That’s a serious headline. It’s not intended as click-bait, and I’m not going on a rant about how evil Barnes and Noble is or how I’ll never buy anything from them again. I just won’t buy more Nook books. (I’m quite willing to buy a future Nook device, assuming it’s good. I love my Nook HD.)
I’ve been meaning to write this story for more than a week, but I got distracted by the whole Amazon/Hachette thing and hesitated to publish this because of the timing. Finally, I decided “what the heck,” especially after Chris’ excellent piece on why DRM isn’t the reason people are “locked in” to Kindle. He makes the point that its convenience, not DRM, and I completely agree, especially after my latest round with Nook books. I haven’t seen many bloggers do a step by step comparison between the buying/reading experience on Kindle and Nook, so here it goes. By the end, I think you’ll understand my headline.
I’ve had periods of time where I bought more books from B&N (like during the period covered by the eBook settlement) and periods (like recently) when I’ve purchased more from Amazon. Since I had all those lovely credits, I decided to buy some books from B&N, which is where I remembered why I switched to Amazon and learned a new wrinkle.
Browsing for books
I prefer the Amazon site but find the B&N site to be perfectly usable. I rarely browse and most often use the search function, which seems to work equally well on either site. I know many people who browse generally prefer Amazon’s site, but for me, the website experience is equal. Advantage: Neither
Purchasing books from site or device
Again, for me, basically neutral if all you’re looking at is the process of finding and downloading a book to your device. We’ll get into payments in a moment. Advantage: Neither
Payments, especially for pre-orders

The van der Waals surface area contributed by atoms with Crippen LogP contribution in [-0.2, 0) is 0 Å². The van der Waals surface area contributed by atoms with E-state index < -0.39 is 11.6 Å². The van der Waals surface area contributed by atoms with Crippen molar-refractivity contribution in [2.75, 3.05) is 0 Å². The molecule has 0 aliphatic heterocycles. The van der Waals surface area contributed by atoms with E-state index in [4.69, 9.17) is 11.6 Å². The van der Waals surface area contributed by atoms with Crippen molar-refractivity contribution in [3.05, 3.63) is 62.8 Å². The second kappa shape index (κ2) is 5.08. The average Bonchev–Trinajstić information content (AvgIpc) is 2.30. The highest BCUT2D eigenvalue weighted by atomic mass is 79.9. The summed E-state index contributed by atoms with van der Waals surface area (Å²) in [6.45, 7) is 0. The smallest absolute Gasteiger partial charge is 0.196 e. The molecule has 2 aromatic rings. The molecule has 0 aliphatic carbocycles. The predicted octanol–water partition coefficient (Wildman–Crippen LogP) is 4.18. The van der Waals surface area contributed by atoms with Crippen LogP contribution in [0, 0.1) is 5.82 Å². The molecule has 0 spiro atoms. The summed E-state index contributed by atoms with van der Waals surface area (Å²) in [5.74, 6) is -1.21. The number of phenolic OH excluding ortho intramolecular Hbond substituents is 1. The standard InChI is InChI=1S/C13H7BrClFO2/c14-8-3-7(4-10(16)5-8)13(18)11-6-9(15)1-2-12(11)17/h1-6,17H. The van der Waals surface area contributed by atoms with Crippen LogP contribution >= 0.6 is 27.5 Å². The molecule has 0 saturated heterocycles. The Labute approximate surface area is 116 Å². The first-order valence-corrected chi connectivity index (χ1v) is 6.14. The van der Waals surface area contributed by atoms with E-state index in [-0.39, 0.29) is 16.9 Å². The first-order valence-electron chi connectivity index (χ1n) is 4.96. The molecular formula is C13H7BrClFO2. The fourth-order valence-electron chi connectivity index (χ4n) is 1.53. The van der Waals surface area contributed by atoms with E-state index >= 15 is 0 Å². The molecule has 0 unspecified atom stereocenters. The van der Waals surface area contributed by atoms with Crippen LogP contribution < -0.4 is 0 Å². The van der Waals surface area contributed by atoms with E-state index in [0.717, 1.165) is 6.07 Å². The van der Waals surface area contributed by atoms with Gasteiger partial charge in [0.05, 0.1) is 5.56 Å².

Now we get to the good stuff. I decided to use some of my credits to order [easyazon-link asin=”B00HUVUSZ4″ locale=”us”]Skin Game[/easyazon-link], the new Harry Dresden book. I cancelled my pre-order at Amazon (remember that) and pre-ordered from B&N. I noticed the amount vanished from my gift card credit and suddenly had a sinking feeling, so I did some research.
Here’s how pre-orders work at B&N. They do not charge your credit card until the book is released, but they do deduct gift card balance, if any, immediately. If the price drops between the time you order and the book’s release, too bad. Oh, and you can’t cancel a pre-order. At all.
Here’s how pre-orders work at Amazon. They do not charge either your credit card or your gift card balance, if any, until the book is released. eBooks are covered under the pre-order price guarantee, which means if the price drops after you place your order, you will be charged the lower price on release date. And, remember above? You can cancel your pre-order at any time.
While I understand the debate around the Amazon ebook refund policy (which I support, btw, even though I’ve had my books returned and yes, “lost” those sales), I think cancelling pre-orders is perfectly reasonable. I haven’t received the book yet, so what’s the harm in me cancelling it? Amazon’s pre-order price guarantee is extremely customer-friendly. B&N’s policies are not customer-friendly. Advantage: Amazon